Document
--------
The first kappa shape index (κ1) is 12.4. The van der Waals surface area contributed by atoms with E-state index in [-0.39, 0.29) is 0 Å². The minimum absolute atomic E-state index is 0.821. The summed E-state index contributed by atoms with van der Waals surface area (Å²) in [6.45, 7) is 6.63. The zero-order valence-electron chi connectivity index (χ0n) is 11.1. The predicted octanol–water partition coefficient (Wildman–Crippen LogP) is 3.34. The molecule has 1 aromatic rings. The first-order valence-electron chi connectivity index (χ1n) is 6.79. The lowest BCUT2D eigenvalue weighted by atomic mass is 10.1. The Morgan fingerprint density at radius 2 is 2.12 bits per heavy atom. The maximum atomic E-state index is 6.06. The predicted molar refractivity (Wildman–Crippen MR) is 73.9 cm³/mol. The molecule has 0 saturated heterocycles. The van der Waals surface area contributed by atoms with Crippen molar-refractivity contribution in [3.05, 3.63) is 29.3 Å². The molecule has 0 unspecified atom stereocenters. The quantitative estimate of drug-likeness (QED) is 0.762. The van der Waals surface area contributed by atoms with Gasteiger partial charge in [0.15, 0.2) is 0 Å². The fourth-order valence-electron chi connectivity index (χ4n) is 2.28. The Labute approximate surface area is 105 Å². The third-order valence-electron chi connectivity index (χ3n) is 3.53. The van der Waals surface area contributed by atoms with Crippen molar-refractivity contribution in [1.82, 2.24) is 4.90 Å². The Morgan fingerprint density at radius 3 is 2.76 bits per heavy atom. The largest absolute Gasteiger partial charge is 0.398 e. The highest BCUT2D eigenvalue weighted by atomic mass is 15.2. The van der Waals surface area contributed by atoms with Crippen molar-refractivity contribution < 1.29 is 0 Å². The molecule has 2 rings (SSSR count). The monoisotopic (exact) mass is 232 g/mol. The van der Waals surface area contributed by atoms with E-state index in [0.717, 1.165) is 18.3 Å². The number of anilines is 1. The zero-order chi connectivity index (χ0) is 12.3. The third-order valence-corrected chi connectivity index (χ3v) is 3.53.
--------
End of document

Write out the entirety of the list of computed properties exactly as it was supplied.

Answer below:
The first kappa shape index (κ1) is 12.4. The van der Waals surface area contributed by atoms with E-state index in [-0.39, 0.29) is 0 Å². The minimum absolute atomic E-state index is 0.821. The summed E-state index contributed by atoms with van der Waals surface area (Å²) in [6.45, 7) is 6.63. The zero-order valence-electron chi connectivity index (χ0n) is 11.1. The predicted octanol–water partition coefficient (Wildman–Crippen LogP) is 3.34. The molecule has 1 aromatic rings. The first-order valence-electron chi connectivity index (χ1n) is 6.79. The lowest BCUT2D eigenvalue weighted by atomic mass is 10.1. The Morgan fingerprint density at radius 2 is 2.12 bits per heavy atom. The maximum atomic E-state index is 6.06. The predicted molar refractivity (Wildman–Crippen MR) is 73.9 cm³/mol. The molecule has 0 saturated heterocycles. The van der Waals surface area contributed by atoms with Crippen molar-refractivity contribution in [3.05, 3.63) is 29.3 Å². The molecule has 0 unspecified atom stereocenters. The quantitative estimate of drug-likeness (QED) is 0.762. The van der Waals surface area contributed by atoms with Gasteiger partial charge in [0.15, 0.2) is 0 Å². The fourth-order valence-electron chi connectivity index (χ4n) is 2.28. The Labute approximate surface area is 105 Å². The third-order valence-electron chi connectivity index (χ3n) is 3.53. The van der Waals surface area contributed by atoms with Crippen molar-refractivity contribution in [1.82, 2.24) is 4.90 Å². The Morgan fingerprint density at radius 3 is 2.76 bits per heavy atom. The largest absolute Gasteiger partial charge is 0.398 e. The highest BCUT2D eigenvalue weighted by atomic mass is 15.2. The van der Waals surface area contributed by atoms with Crippen molar-refractivity contribution < 1.29 is 0 Å². The molecule has 2 rings (SSSR count). The monoisotopic (exact) mass is 232 g/mol. The van der Waals surface area contributed by atoms with E-state index in [0.717, 1.165) is 18.3 Å². The number of anilines is 1. The zero-order chi connectivity index (χ0) is 12.3. The third-order valence-corrected chi connectivity index (χ3v) is 3.53.